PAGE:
TIPS + TOOLS

Also on CTV News at Noon: Adding warmth with a fireplace

January 24, 2018

Once the anticipation of the holidays is over, we suddenly realize that there’s a lot of winter left. One way to beat the winter blues is by adding warmth with a fireplace. In the second part of his appearance on CTV News at Noon, Amsted President Steve Barkhouse talks about how to go beyond adding warmth visually.

Fireplace options

There are many options available today and your choice depends on what you’re looking for from a fireplace.

Wood-burning
  • Only 10-30% efficient as a heat source
  • Comes with the mess of bringing wood in, storing it and removing ash after
  • Requires monitoring
  • Is more about creating ambience
Gas log system
  • Ceramic log with a gas burner below it
  • Allows you to use your existing fireplace and chimney
  • As inefficient as wood
  • Creates ambience without the cleanup
Gas insert
  • Hotbox that slides into existing opening
  • Run lines from the box to the top of the chimney (bringing in outside air for combustion, inefficient hot air going back out)
  • Ceramic glass seals fire off from the room
  • Creates radiant heat at about 70-80% efficiency
  • Also allows you to use existing fireplace and chimney
Free-standing stoves
  • Must be placed on non-combustible flooring, otherwise, nothing has to be built
  • Must have space to run vent upwards a couple of feet, and then out an exterior wall
  • Options:
    wood: still very inefficient
    gas: sealed unit makes it significantly more efficient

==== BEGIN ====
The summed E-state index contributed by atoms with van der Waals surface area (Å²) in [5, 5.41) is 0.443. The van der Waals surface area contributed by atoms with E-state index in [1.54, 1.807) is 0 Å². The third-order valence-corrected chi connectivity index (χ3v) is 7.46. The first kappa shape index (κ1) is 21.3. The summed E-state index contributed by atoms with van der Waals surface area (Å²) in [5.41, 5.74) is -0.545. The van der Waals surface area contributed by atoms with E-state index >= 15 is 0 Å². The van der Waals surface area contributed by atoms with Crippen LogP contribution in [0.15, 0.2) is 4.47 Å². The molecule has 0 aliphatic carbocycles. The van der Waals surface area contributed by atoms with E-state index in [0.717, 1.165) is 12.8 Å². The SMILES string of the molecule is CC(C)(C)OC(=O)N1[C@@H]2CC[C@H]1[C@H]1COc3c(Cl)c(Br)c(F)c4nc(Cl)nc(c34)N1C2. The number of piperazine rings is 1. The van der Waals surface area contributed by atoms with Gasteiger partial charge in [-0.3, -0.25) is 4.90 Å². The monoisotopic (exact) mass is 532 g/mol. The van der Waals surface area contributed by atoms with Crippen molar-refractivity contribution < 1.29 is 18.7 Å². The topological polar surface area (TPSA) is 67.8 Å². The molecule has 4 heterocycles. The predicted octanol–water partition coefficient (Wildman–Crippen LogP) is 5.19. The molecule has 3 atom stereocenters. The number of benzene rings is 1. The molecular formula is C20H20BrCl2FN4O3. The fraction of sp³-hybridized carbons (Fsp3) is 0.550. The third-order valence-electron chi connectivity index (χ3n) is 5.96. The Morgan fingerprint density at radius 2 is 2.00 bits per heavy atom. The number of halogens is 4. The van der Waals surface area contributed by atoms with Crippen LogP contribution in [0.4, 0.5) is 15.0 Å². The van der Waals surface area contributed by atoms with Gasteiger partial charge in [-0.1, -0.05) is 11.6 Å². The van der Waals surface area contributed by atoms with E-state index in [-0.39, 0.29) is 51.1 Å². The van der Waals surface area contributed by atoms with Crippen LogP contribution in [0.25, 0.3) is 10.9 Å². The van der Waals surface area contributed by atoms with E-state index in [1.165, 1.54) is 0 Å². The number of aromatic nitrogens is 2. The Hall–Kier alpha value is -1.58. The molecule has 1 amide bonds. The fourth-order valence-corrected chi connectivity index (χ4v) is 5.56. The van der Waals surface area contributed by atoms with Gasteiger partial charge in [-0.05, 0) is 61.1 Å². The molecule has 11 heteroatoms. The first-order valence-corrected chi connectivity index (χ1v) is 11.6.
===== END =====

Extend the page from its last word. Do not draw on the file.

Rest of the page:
pellets: fueled by sawdust pellets, but run on electricity. More efficient than traditional wood, and provides that wood-burning feel.
Gas fireplaces
  • Your best option, especially if you’ve already got gas (natural or propane) in the home
  • Many units will continue to run in a power outage
Electric fireplaces
  • Many options for free-standing or wall-mounted units
  • No venting needed
  • Will generate some heat, like a space heater
  • Primarily for ambience

Things to consider

There are a few things to keep in mind before you decide on an option.

  1. What is the fireplace’s main purpose: Heat, aesthetics, or a combination of both?
  2. Consider the room you want to heat: Fireplaces are designed to heat the room they’re in. If you’re trying to save on heating costs, this will result in an overheated main room, and you likely won’t use it as often.
  3. Determine how you want to operate your fireplace as there are many options available: wall switches; remote controls; thermostats; manual; smart-phone apps. If you’re looking for heat efficiency, consider a thermostat-controlled, self-modulated fireplace that will turn itself up and down to regulate the room temperature.
  4. Is gas an option for your home? If you already have access to gas (natural or propane), this will be your most efficient option. If you don’t have gas, are you willing to run lines for the fireplace? If not, be prepared to look at other options.
  5. Review trim options and consider those that best suit your decor.
  6. When you’re close to a decision, view the fireplace you’re considering while the flames are inactive and active. You want to like the unit in both variations.
  7. If going with decorative logs, choose a set that leaves some breathing room around the fireplace area.
  8. If you want to upgrade an existing unit, consider stove paint to cover the brass finishes, and replace logs with decorative FireGlass options.

For more information and all the help you need in making your fireplace decisions, visit our friends at The Fireplace Center.

In the previous CTV segment: Creating warmth this winter in your living room and family room.